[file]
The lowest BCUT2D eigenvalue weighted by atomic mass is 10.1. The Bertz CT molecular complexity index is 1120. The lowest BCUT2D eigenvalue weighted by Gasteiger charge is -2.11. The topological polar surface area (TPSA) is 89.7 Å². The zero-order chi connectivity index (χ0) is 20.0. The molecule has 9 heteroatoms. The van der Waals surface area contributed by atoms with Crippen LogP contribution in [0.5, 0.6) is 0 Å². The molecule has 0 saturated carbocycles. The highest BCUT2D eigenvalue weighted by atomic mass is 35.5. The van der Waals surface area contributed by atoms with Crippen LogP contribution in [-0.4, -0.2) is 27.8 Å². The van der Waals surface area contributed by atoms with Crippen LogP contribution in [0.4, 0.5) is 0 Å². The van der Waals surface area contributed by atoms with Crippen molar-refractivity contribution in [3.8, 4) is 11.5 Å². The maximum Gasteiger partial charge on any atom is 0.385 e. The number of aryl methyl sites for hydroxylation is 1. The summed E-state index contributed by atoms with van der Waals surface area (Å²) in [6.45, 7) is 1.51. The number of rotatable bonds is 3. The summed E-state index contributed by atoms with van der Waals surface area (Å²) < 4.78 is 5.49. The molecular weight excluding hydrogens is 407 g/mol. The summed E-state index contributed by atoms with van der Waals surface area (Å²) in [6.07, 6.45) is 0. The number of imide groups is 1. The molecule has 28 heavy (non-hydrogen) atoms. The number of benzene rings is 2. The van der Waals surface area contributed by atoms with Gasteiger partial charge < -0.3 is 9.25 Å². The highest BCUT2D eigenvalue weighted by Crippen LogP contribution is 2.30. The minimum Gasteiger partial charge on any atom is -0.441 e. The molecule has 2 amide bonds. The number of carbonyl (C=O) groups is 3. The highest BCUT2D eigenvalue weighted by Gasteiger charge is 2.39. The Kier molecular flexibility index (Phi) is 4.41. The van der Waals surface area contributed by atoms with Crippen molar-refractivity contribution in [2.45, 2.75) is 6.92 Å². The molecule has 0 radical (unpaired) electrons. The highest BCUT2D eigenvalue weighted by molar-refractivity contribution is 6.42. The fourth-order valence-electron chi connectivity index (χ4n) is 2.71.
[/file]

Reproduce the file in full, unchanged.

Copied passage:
The lowest BCUT2D eigenvalue weighted by atomic mass is 10.1. The Bertz CT molecular complexity index is 1120. The lowest BCUT2D eigenvalue weighted by Gasteiger charge is -2.11. The topological polar surface area (TPSA) is 89.7 Å². The zero-order chi connectivity index (χ0) is 20.0. The molecule has 9 heteroatoms. The van der Waals surface area contributed by atoms with Crippen LogP contribution in [0.5, 0.6) is 0 Å². The molecule has 0 saturated carbocycles. The highest BCUT2D eigenvalue weighted by atomic mass is 35.5. The van der Waals surface area contributed by atoms with Crippen LogP contribution in [-0.4, -0.2) is 27.8 Å². The van der Waals surface area contributed by atoms with Crippen LogP contribution in [0.4, 0.5) is 0 Å². The van der Waals surface area contributed by atoms with Crippen molar-refractivity contribution in [3.8, 4) is 11.5 Å². The maximum Gasteiger partial charge on any atom is 0.385 e. The number of aryl methyl sites for hydroxylation is 1. The summed E-state index contributed by atoms with van der Waals surface area (Å²) in [6.45, 7) is 1.51. The number of rotatable bonds is 3. The summed E-state index contributed by atoms with van der Waals surface area (Å²) < 4.78 is 5.49. The molecular weight excluding hydrogens is 407 g/mol. The summed E-state index contributed by atoms with van der Waals surface area (Å²) in [6.07, 6.45) is 0. The number of imide groups is 1. The molecule has 28 heavy (non-hydrogen) atoms. The number of benzene rings is 2. The van der Waals surface area contributed by atoms with Gasteiger partial charge < -0.3 is 9.25 Å². The highest BCUT2D eigenvalue weighted by Crippen LogP contribution is 2.30. The minimum Gasteiger partial charge on any atom is -0.441 e. The molecule has 2 amide bonds. The number of carbonyl (C=O) groups is 3. The highest BCUT2D eigenvalue weighted by Gasteiger charge is 2.39. The Kier molecular flexibility index (Phi) is 4.41. The van der Waals surface area contributed by atoms with Crippen molar-refractivity contribution in [2.45, 2.75) is 6.92 Å². The molecule has 0 radical (unpaired) electrons. The highest BCUT2D eigenvalue weighted by molar-refractivity contribution is 6.42. The fourth-order valence-electron chi connectivity index (χ4n) is 2.71.